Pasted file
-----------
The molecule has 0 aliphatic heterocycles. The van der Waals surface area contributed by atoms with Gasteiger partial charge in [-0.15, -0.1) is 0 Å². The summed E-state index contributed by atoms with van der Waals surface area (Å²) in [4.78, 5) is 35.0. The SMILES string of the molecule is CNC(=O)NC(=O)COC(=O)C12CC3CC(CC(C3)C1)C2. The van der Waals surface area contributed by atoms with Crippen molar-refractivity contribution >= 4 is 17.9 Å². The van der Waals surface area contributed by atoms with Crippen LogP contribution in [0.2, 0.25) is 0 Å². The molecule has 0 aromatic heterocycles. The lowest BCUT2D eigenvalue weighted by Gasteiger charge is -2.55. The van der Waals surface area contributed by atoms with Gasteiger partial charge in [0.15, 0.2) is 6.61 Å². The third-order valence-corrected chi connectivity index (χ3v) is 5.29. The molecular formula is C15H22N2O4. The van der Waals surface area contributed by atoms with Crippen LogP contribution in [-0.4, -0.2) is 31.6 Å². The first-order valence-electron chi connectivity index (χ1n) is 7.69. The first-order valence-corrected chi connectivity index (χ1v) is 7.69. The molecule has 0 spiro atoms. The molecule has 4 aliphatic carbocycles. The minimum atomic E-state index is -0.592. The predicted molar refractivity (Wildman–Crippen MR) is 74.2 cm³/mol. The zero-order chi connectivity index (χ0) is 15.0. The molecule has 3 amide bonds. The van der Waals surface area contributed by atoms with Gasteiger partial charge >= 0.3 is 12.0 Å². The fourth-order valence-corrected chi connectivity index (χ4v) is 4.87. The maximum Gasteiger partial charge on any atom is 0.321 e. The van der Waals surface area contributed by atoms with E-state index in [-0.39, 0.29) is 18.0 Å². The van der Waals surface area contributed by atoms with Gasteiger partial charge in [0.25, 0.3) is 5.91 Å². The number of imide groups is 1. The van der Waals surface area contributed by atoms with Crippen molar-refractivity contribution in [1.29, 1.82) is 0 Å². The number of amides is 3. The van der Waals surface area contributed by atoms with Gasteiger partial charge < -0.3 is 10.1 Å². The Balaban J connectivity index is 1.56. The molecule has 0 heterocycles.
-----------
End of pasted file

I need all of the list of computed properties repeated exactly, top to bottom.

The molecule has 0 aliphatic heterocycles. The van der Waals surface area contributed by atoms with Gasteiger partial charge in [-0.15, -0.1) is 0 Å². The summed E-state index contributed by atoms with van der Waals surface area (Å²) in [4.78, 5) is 35.0. The SMILES string of the molecule is CNC(=O)NC(=O)COC(=O)C12CC3CC(CC(C3)C1)C2. The van der Waals surface area contributed by atoms with Crippen molar-refractivity contribution >= 4 is 17.9 Å². The van der Waals surface area contributed by atoms with Crippen LogP contribution in [0.2, 0.25) is 0 Å². The molecule has 0 aromatic heterocycles. The lowest BCUT2D eigenvalue weighted by Gasteiger charge is -2.55. The van der Waals surface area contributed by atoms with Gasteiger partial charge in [0.15, 0.2) is 6.61 Å². The third-order valence-corrected chi connectivity index (χ3v) is 5.29. The molecular formula is C15H22N2O4. The van der Waals surface area contributed by atoms with Crippen LogP contribution in [-0.4, -0.2) is 31.6 Å². The first-order valence-electron chi connectivity index (χ1n) is 7.69. The first-order valence-corrected chi connectivity index (χ1v) is 7.69. The molecule has 0 spiro atoms. The molecule has 4 aliphatic carbocycles. The minimum atomic E-state index is -0.592. The predicted molar refractivity (Wildman–Crippen MR) is 74.2 cm³/mol. The zero-order chi connectivity index (χ0) is 15.0. The molecule has 3 amide bonds. The van der Waals surface area contributed by atoms with Gasteiger partial charge >= 0.3 is 12.0 Å². The fourth-order valence-corrected chi connectivity index (χ4v) is 4.87. The maximum Gasteiger partial charge on any atom is 0.321 e. The van der Waals surface area contributed by atoms with E-state index in [-0.39, 0.29) is 18.0 Å². The van der Waals surface area contributed by atoms with Gasteiger partial charge in [0.25, 0.3) is 5.91 Å². The number of imide groups is 1. The van der Waals surface area contributed by atoms with Crippen molar-refractivity contribution in [1.29, 1.82) is 0 Å². The number of amides is 3. The van der Waals surface area contributed by atoms with Gasteiger partial charge < -0.3 is 10.1 Å². The Balaban J connectivity index is 1.56. The molecule has 0 heterocycles.